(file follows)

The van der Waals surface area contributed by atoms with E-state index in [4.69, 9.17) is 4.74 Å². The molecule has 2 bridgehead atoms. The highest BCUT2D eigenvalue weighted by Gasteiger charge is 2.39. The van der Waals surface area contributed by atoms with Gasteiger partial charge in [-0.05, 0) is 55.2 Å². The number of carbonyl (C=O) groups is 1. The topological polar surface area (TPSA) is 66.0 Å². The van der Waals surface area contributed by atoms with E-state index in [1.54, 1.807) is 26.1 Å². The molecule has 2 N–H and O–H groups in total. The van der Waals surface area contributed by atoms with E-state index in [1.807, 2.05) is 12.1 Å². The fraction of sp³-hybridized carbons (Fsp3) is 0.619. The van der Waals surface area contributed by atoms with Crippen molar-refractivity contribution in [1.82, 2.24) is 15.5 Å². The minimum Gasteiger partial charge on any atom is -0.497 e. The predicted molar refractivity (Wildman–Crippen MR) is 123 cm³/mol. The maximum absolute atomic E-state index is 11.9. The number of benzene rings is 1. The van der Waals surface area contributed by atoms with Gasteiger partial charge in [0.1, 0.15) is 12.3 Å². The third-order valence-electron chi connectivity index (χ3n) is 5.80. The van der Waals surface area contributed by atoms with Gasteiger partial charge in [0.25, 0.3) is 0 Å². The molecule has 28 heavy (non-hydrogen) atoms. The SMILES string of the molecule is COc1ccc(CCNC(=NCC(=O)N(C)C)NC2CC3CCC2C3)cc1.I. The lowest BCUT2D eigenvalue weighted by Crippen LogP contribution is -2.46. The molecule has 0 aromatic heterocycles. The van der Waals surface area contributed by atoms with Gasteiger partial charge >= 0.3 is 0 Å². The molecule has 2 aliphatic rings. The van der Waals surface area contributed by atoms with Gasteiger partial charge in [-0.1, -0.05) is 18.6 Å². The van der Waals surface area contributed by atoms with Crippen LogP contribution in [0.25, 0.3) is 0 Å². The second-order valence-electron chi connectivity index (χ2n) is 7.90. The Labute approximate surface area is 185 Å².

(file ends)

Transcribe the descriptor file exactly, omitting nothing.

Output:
The van der Waals surface area contributed by atoms with E-state index in [4.69, 9.17) is 4.74 Å². The molecule has 2 bridgehead atoms. The highest BCUT2D eigenvalue weighted by Gasteiger charge is 2.39. The van der Waals surface area contributed by atoms with Gasteiger partial charge in [-0.05, 0) is 55.2 Å². The number of carbonyl (C=O) groups is 1. The topological polar surface area (TPSA) is 66.0 Å². The van der Waals surface area contributed by atoms with E-state index in [1.54, 1.807) is 26.1 Å². The molecule has 2 N–H and O–H groups in total. The van der Waals surface area contributed by atoms with E-state index in [1.807, 2.05) is 12.1 Å². The fraction of sp³-hybridized carbons (Fsp3) is 0.619. The van der Waals surface area contributed by atoms with Crippen molar-refractivity contribution in [1.82, 2.24) is 15.5 Å². The minimum Gasteiger partial charge on any atom is -0.497 e. The predicted molar refractivity (Wildman–Crippen MR) is 123 cm³/mol. The maximum absolute atomic E-state index is 11.9. The number of benzene rings is 1. The van der Waals surface area contributed by atoms with Gasteiger partial charge in [0.1, 0.15) is 12.3 Å². The third-order valence-electron chi connectivity index (χ3n) is 5.80. The van der Waals surface area contributed by atoms with Gasteiger partial charge in [0.25, 0.3) is 0 Å². The molecule has 28 heavy (non-hydrogen) atoms. The SMILES string of the molecule is COc1ccc(CCNC(=NCC(=O)N(C)C)NC2CC3CCC2C3)cc1.I. The lowest BCUT2D eigenvalue weighted by Crippen LogP contribution is -2.46. The molecule has 0 aromatic heterocycles. The van der Waals surface area contributed by atoms with Gasteiger partial charge >= 0.3 is 0 Å². The molecule has 2 aliphatic rings. The van der Waals surface area contributed by atoms with Gasteiger partial charge in [-0.1, -0.05) is 18.6 Å². The van der Waals surface area contributed by atoms with Crippen LogP contribution in [0.25, 0.3) is 0 Å². The second-order valence-electron chi connectivity index (χ2n) is 7.90. The Labute approximate surface area is 185 Å².